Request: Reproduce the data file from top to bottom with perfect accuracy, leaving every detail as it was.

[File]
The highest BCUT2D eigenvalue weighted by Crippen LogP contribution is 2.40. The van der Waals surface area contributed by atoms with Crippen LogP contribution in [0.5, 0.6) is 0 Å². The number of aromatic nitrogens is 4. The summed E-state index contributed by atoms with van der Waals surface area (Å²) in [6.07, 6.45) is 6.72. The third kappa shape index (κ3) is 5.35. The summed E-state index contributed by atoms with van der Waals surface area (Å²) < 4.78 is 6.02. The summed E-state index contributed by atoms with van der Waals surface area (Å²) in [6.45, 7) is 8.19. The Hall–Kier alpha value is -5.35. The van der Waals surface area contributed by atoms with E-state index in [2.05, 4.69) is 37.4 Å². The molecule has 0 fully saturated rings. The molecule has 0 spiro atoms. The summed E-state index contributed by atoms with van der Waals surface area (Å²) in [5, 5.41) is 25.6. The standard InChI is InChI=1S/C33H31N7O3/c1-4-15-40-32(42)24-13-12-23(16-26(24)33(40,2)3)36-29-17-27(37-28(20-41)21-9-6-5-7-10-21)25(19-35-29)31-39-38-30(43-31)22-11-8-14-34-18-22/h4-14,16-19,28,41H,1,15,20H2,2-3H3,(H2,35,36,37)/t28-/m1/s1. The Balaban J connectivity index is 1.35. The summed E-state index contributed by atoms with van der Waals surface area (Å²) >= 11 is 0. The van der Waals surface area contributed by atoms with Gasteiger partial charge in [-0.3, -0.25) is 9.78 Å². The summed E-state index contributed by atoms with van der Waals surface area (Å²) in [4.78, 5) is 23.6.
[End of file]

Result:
The highest BCUT2D eigenvalue weighted by Crippen LogP contribution is 2.40. The van der Waals surface area contributed by atoms with Crippen LogP contribution in [0.5, 0.6) is 0 Å². The number of aromatic nitrogens is 4. The summed E-state index contributed by atoms with van der Waals surface area (Å²) in [6.07, 6.45) is 6.72. The third kappa shape index (κ3) is 5.35. The summed E-state index contributed by atoms with van der Waals surface area (Å²) < 4.78 is 6.02. The summed E-state index contributed by atoms with van der Waals surface area (Å²) in [6.45, 7) is 8.19. The Hall–Kier alpha value is -5.35. The van der Waals surface area contributed by atoms with E-state index in [2.05, 4.69) is 37.4 Å². The molecule has 0 fully saturated rings. The molecule has 0 spiro atoms. The summed E-state index contributed by atoms with van der Waals surface area (Å²) in [5, 5.41) is 25.6. The standard InChI is InChI=1S/C33H31N7O3/c1-4-15-40-32(42)24-13-12-23(16-26(24)33(40,2)3)36-29-17-27(37-28(20-41)21-9-6-5-7-10-21)25(19-35-29)31-39-38-30(43-31)22-11-8-14-34-18-22/h4-14,16-19,28,41H,1,15,20H2,2-3H3,(H2,35,36,37)/t28-/m1/s1. The Balaban J connectivity index is 1.35. The summed E-state index contributed by atoms with van der Waals surface area (Å²) >= 11 is 0. The van der Waals surface area contributed by atoms with Gasteiger partial charge in [-0.3, -0.25) is 9.78 Å². The summed E-state index contributed by atoms with van der Waals surface area (Å²) in [4.78, 5) is 23.6.